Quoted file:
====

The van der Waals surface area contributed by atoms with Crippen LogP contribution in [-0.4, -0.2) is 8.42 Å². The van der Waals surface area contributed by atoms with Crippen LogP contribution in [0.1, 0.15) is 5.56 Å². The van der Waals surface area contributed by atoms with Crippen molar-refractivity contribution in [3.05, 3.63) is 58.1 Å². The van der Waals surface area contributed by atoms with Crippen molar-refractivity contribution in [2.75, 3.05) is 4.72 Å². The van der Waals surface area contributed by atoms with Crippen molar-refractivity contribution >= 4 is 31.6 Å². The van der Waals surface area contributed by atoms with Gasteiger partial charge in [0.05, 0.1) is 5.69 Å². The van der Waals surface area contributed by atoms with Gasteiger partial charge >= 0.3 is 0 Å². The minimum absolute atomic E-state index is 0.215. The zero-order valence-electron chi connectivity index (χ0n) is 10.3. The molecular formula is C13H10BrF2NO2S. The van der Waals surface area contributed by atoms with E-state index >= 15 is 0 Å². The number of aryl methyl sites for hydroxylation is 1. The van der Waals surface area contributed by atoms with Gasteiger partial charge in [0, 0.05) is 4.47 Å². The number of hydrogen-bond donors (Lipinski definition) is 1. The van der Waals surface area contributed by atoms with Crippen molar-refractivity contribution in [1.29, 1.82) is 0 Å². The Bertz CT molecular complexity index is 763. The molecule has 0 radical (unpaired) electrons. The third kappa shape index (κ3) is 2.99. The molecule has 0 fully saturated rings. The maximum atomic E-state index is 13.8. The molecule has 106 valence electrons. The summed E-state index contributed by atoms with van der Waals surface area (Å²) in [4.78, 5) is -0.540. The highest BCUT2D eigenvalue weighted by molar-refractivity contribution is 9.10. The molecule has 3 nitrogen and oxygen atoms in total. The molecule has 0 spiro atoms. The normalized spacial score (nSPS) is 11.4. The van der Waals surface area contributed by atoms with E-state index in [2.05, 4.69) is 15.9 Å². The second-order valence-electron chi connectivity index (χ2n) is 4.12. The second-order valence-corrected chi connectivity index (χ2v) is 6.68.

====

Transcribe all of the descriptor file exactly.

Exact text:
The van der Waals surface area contributed by atoms with Crippen LogP contribution in [-0.4, -0.2) is 8.42 Å². The van der Waals surface area contributed by atoms with Crippen LogP contribution in [0.1, 0.15) is 5.56 Å². The van der Waals surface area contributed by atoms with Crippen molar-refractivity contribution in [3.05, 3.63) is 58.1 Å². The van der Waals surface area contributed by atoms with Crippen molar-refractivity contribution in [2.75, 3.05) is 4.72 Å². The van der Waals surface area contributed by atoms with Crippen molar-refractivity contribution >= 4 is 31.6 Å². The van der Waals surface area contributed by atoms with Gasteiger partial charge in [0.05, 0.1) is 5.69 Å². The van der Waals surface area contributed by atoms with Gasteiger partial charge >= 0.3 is 0 Å². The minimum absolute atomic E-state index is 0.215. The zero-order valence-electron chi connectivity index (χ0n) is 10.3. The molecular formula is C13H10BrF2NO2S. The van der Waals surface area contributed by atoms with E-state index >= 15 is 0 Å². The number of aryl methyl sites for hydroxylation is 1. The van der Waals surface area contributed by atoms with Gasteiger partial charge in [0, 0.05) is 4.47 Å². The number of hydrogen-bond donors (Lipinski definition) is 1. The van der Waals surface area contributed by atoms with Crippen molar-refractivity contribution in [1.29, 1.82) is 0 Å². The Bertz CT molecular complexity index is 763. The molecule has 0 radical (unpaired) electrons. The third kappa shape index (κ3) is 2.99. The molecule has 0 fully saturated rings. The maximum atomic E-state index is 13.8. The molecule has 106 valence electrons. The summed E-state index contributed by atoms with van der Waals surface area (Å²) in [4.78, 5) is -0.540. The highest BCUT2D eigenvalue weighted by molar-refractivity contribution is 9.10. The molecule has 3 nitrogen and oxygen atoms in total. The molecule has 0 spiro atoms. The normalized spacial score (nSPS) is 11.4. The van der Waals surface area contributed by atoms with E-state index in [2.05, 4.69) is 15.9 Å². The second-order valence-electron chi connectivity index (χ2n) is 4.12. The second-order valence-corrected chi connectivity index (χ2v) is 6.68.